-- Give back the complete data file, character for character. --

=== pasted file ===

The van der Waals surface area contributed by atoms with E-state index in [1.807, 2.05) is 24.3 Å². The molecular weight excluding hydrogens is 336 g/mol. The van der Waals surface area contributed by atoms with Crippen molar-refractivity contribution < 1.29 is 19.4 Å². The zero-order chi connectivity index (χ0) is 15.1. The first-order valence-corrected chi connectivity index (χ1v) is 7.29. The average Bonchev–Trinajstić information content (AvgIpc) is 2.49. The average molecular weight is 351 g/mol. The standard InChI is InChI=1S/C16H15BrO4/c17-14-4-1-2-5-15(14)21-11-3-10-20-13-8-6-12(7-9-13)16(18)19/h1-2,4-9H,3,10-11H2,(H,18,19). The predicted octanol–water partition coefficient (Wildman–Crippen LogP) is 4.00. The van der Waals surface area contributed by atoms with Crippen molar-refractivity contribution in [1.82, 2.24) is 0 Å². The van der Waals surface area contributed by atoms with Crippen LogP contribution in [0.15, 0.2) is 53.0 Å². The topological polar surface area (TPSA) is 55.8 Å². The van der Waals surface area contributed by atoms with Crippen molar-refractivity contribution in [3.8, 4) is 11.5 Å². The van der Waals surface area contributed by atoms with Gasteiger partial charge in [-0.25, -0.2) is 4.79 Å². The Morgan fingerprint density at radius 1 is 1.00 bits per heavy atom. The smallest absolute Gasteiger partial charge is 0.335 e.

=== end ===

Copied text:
The van der Waals surface area contributed by atoms with E-state index in [1.807, 2.05) is 24.3 Å². The molecular weight excluding hydrogens is 336 g/mol. The van der Waals surface area contributed by atoms with Crippen molar-refractivity contribution < 1.29 is 19.4 Å². The zero-order chi connectivity index (χ0) is 15.1. The first-order valence-corrected chi connectivity index (χ1v) is 7.29. The average Bonchev–Trinajstić information content (AvgIpc) is 2.49. The average molecular weight is 351 g/mol. The standard InChI is InChI=1S/C16H15BrO4/c17-14-4-1-2-5-15(14)21-11-3-10-20-13-8-6-12(7-9-13)16(18)19/h1-2,4-9H,3,10-11H2,(H,18,19). The predicted octanol–water partition coefficient (Wildman–Crippen LogP) is 4.00. The van der Waals surface area contributed by atoms with Crippen molar-refractivity contribution in [1.82, 2.24) is 0 Å². The van der Waals surface area contributed by atoms with Crippen LogP contribution in [0.15, 0.2) is 53.0 Å². The topological polar surface area (TPSA) is 55.8 Å². The van der Waals surface area contributed by atoms with Crippen molar-refractivity contribution in [3.8, 4) is 11.5 Å². The van der Waals surface area contributed by atoms with Gasteiger partial charge in [-0.25, -0.2) is 4.79 Å². The Morgan fingerprint density at radius 1 is 1.00 bits per heavy atom. The smallest absolute Gasteiger partial charge is 0.335 e.